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Ph.D. Dissertation Defense - Jiefu Li

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New Machine Learning Algorithms for Detecting Biological Signals in Protein Sequences 

 

Abstract: 

Machine learning techniques have proved to be successful in a variety of biological applications. However, almost all these successful cases relied on both the quality and quantity of the data, which is not true in general especially for ongoing biological research. One case is Plasmodesmata-located proteins (PDLPs). PDLPs are type-I transmembrane proteins, which are targeted to intercellular pores called plasmodesmata (PD). PD is membrane-lined intercellular communication channels through which essential nutrients and signaling molecules move between neighboring cells in the plant. This cell-to-cell exchange of molecules through PD is fundamental to the physiology, development and immunity of the plant. However, no universal or consensus PD-targeting signal has ever been discerned nor molecular details are known. At the start of the dissertation research, only 8 PDLPs had been verified in Arabidopsis thaliana experimentally. Once located in PD, biologists believe that PDLPs play their regulatory role via interaction at the transmembrane domain, although currently only very limited experimental data is available about the interaction details. The limited number of data prevents trantinonal machine learning techniques from learning the useful knowledge to make any predictions. 

 

To tackle these difficulties in PDLP study, closely cooperating with biological knowledge and machine learning techniques is necessary, and special designed machine learning algorithms are preferred to leverage both the biological knowledge and the usage of limited data. Therefore, for the problems of PDLP candidate prediction and PD-targeting signal discovery, we designed (1). a hyper-classifier combining HMM and SVM to predict PDLP candidates. (2). a 3-state HMM called PDHMM to predict PD-targeting region. (3). To overcome the issue of insufficient data, algorithms of training HMM with partially labelled data, training HMM with both positive and negative examples are developed. By the work done in (1) and (2), several PD-targeting signals in known PDLPs, one newly discovered PDLP and several PD-associated proteins are verified in the wet lab experiment successfully. The computational tools have been ported to a web-server to assist biologists in PDLP study.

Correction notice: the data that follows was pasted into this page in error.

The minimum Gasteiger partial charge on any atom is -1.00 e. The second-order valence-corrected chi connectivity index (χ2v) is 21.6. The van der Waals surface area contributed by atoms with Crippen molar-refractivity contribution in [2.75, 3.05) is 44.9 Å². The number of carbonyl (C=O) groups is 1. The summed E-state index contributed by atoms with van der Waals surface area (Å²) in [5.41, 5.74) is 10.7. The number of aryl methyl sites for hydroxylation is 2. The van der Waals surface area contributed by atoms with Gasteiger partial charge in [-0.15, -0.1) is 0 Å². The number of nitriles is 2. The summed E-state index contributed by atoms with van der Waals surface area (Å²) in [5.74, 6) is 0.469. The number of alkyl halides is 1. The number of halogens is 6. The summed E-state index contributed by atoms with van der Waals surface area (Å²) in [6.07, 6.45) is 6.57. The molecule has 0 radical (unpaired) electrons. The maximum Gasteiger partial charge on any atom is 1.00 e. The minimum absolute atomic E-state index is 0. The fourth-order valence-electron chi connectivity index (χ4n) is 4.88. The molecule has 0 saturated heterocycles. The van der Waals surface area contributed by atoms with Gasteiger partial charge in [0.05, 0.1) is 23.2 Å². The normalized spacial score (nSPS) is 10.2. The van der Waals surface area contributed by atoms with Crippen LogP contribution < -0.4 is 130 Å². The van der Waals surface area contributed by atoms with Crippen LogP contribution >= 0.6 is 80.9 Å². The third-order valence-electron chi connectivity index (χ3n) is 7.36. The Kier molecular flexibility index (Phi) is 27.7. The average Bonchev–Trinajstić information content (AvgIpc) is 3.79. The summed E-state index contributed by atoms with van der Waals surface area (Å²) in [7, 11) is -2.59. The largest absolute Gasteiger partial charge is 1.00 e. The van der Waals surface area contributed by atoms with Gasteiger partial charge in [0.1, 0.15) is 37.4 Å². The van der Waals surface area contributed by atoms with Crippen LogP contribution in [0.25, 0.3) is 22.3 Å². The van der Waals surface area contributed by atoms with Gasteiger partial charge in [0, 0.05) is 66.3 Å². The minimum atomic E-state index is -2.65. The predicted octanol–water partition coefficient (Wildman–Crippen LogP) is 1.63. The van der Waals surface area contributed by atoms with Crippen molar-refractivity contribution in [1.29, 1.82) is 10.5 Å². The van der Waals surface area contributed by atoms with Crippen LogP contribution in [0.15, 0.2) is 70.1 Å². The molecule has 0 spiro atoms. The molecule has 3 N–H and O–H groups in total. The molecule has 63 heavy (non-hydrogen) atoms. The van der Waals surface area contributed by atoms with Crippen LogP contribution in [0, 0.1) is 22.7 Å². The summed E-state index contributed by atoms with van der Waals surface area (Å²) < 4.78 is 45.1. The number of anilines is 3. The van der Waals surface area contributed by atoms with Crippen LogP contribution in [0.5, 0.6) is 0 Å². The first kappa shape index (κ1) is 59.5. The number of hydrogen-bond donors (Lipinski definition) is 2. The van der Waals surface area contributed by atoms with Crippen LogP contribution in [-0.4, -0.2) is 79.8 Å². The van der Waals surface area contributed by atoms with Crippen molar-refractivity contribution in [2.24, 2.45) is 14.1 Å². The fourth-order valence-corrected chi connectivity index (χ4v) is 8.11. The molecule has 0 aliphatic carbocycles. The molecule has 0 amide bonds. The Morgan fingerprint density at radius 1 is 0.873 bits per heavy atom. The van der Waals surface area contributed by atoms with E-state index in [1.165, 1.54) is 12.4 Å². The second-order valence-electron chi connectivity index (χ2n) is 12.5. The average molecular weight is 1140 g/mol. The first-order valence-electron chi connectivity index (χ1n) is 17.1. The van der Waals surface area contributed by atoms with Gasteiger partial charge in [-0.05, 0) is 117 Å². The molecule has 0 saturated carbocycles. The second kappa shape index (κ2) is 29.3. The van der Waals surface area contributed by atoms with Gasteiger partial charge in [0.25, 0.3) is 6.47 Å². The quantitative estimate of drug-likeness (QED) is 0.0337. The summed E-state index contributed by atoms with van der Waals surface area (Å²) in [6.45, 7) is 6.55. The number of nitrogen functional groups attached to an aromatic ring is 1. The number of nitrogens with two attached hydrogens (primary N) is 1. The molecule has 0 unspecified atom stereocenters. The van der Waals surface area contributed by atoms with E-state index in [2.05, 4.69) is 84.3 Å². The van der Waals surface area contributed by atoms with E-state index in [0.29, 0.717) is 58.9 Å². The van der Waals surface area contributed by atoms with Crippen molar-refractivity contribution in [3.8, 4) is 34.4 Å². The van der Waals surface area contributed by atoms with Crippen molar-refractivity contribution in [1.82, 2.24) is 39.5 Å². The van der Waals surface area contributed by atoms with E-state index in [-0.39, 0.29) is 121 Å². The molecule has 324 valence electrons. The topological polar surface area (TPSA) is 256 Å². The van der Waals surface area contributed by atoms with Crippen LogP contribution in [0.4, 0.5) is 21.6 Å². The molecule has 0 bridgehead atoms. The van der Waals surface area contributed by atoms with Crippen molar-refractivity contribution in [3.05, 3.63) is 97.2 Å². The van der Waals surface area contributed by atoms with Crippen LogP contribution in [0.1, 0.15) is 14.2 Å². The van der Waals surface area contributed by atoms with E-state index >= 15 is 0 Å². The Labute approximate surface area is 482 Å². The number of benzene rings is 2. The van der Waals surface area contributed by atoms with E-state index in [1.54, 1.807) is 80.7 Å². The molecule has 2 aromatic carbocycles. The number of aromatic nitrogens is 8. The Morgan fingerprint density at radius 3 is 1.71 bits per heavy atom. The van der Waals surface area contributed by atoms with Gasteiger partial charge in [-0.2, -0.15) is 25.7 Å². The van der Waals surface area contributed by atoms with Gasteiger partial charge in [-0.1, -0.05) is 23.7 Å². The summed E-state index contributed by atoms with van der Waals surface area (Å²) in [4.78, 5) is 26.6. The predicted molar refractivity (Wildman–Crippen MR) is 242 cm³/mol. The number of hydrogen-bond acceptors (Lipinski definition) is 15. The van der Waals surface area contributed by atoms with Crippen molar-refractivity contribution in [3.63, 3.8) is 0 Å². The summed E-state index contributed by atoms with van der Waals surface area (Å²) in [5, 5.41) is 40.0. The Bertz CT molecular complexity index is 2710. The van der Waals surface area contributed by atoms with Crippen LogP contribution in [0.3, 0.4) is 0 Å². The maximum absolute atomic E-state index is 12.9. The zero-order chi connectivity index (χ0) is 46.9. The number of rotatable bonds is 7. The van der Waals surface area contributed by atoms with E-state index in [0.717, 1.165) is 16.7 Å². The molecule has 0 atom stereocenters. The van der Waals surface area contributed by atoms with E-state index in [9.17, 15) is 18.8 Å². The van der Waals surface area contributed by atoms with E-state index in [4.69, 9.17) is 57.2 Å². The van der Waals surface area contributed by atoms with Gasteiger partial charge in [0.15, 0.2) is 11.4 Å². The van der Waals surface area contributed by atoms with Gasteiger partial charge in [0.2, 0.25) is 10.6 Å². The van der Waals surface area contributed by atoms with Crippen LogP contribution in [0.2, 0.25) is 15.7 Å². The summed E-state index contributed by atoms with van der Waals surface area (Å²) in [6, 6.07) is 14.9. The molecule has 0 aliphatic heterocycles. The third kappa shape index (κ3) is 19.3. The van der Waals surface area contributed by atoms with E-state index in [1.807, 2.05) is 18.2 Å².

As for PD regulation,  which is still in early stage, with only experimental confirmation of interaction between PDLP5 with PEPR2, our research has been focused on investigating inter-helix contact prediction by leveraging existing data and prediction methods that are not specifically related to PD regulation. Specifically, we developed a method to combine different machine learning inter-helix prediction results. In doing so, we utilize features extracted from patterns in 2D contact map, and devise a mechanism to mitigate the skewness between positive (contact residue pair) and negative (non-contact residue pair) inherent in inter-helix data, which presents a special challenge to many prediction methods.  Moreover, our method requires only linear space and time complexity as more methods to be combined. The cross-validation results show that the prediction from our method outperforms each individual method significantly.
 

Dial-In Information

Zoom link: https://udel.zoom.us/j/9469780726

Monday, July 19, 2021 at 8:00am

Virtual Event
Event Type

Academics, College of Engineering

Calendar

Departments

Computer & Information Sciences

Website

https://www.cis.udel.edu/

Group
ENGR - Computer & Information Sciences
Contact Email

khalberg@udel.edu

Contact Name

Kristin Halberg

Contact Phone

302-831-2711

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